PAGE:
Science Policy For All

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Science Policy Around the Web – January 6, 2015

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By: Kaitlyn Morabito

photo credit: M i x y via photopin cc

Mass Drug Administration – Ebola Intervention


Side effects vex anti-malaria push in Sierra Leone

In an effort to lower the number of malaria cases misdiagnosed as Ebola, healthcare workers used mass drug administration (MDA) of Malaria drugs including artemisinin and amodiaquine to help control Malaria during the peak of its season in Sierra Leone.   Malaria and Ebola can have similar symptoms including fever. In this region, anyone presenting with a fever has been told to go to clinic. Once at the clinic, they may have to wait hours or days for tests and may be exposed to Ebola in the clinic. Although well intentioned, the MDA may be making the problem worse. People who do not take the Malaria drugs properly, for instance taking it on an empty stomach, are reporting side effects such as vomiting and fatigue. These drug side effects may cause them to seek treatment at the clinic, limiting the efficacy of the MDA. It is estimated that over 30% of people are not using the drugs properly. For the next round of MDA, Public Health administrators are emphasizing the importance of proper drug usage. The effectiveness of MDA is scheduled to be discussed in April by the WHO. (Amy Maxmen, Nature News)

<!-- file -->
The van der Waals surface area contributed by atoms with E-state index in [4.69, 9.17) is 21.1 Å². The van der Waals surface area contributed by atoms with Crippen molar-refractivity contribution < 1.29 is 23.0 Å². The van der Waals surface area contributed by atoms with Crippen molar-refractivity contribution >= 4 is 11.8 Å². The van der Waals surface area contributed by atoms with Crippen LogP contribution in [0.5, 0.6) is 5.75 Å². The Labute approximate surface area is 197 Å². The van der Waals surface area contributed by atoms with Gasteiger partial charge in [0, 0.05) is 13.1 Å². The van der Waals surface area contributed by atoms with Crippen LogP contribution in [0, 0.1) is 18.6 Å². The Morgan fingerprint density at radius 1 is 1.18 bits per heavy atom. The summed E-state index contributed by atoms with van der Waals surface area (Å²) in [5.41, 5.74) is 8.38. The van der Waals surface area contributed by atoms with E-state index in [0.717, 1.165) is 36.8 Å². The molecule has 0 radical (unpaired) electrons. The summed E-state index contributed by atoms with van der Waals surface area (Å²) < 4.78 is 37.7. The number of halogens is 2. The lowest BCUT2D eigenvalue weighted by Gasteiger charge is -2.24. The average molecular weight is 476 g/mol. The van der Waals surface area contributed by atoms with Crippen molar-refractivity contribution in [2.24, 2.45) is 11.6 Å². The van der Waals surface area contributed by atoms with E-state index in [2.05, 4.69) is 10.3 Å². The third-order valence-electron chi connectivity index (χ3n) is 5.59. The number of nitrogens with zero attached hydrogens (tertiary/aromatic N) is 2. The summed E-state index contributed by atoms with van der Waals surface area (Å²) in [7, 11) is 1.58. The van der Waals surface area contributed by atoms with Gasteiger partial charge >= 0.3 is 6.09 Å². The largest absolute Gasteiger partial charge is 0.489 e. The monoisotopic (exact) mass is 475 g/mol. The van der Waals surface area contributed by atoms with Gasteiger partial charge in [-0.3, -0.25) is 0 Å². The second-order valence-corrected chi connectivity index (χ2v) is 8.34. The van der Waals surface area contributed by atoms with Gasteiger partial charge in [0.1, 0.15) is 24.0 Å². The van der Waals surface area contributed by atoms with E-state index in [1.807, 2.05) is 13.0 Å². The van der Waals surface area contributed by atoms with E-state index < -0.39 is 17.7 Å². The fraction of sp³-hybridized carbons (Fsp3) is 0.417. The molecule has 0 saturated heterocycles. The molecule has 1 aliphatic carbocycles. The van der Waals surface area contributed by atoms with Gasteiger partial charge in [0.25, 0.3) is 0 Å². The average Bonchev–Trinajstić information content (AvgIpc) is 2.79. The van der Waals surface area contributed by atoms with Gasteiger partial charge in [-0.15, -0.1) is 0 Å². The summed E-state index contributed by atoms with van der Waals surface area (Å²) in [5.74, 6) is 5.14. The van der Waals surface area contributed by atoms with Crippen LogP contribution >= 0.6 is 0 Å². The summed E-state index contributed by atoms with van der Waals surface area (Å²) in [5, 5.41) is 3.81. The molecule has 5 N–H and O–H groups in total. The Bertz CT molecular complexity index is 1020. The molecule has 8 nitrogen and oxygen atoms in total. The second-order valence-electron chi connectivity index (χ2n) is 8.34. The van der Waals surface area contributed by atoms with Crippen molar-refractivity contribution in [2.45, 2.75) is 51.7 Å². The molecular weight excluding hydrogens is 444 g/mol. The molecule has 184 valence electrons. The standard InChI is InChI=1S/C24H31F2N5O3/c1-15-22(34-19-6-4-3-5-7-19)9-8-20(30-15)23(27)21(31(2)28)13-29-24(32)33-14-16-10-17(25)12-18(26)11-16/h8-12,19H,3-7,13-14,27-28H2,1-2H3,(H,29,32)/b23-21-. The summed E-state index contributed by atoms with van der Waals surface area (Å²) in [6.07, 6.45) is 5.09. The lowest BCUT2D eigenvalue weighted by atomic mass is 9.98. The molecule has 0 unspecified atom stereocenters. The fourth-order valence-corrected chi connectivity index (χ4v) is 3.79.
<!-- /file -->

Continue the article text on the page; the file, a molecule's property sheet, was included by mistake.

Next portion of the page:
Mental Health

Getting mental health services can be hard, despite law requiring parity

As part of the Affordable Healthcare Act in 2008, insurance plans must give equal access to mental health services as they do physical health services.   However, a new study from the advocacy group Mental Health America suggests that this may not yet have come to fruition.   A lack of transparency of the mental health benefits on the federal- and state-managed exchanges is particularly problematic. People may not realize their treatment is not covered until after they have received treatment. Additionally, there are typically more obstacles to obtaining mental health services, including higher standards for medical-necessity, referrals, and prior authorization. While the mental health parity problem may not yet solved, the AHA is a step in the right direction. With just under 20% of the US population has a mental health issue, mental health advocates hope that someday mental health issues will be treated and covered the same as infectious diseases or cancer treatments. (Lisa Gillespie, The Washington Post)

 

Climate Change – Modeling

New US climate model project getting cautious praise – Despite concerns from the academic climate community over funding decreases and talent poaching, the US Department of Energy’s (DOE) Accelerated Climate Modeling for Energy (ACME) project has achieved some success. ACME was established a little over a year ago to help predict the local impact of global climate change utilizing supercomputers currently underdevelopment. Members of the academic communities worried that this project would take away from other modeling efforts including the National Center for Atmospheric Research’s Community Earth System Model (CESM). Since DOE partially funds CESM, many were concerned that funding, as well as talented scientists, would be diverted from CESM to ACME. However, the DOE views these models as complimentary focusing on compatibility and symbiosis between the two programs and has not pulled funding from CESM. Although successful so far, some scientists are still cautious about the future relationship between the programs. (Eli Kintisch, ScienceInsider)

 

 

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Written by sciencepolicyforall

January 6, 2015 at 9:00 am

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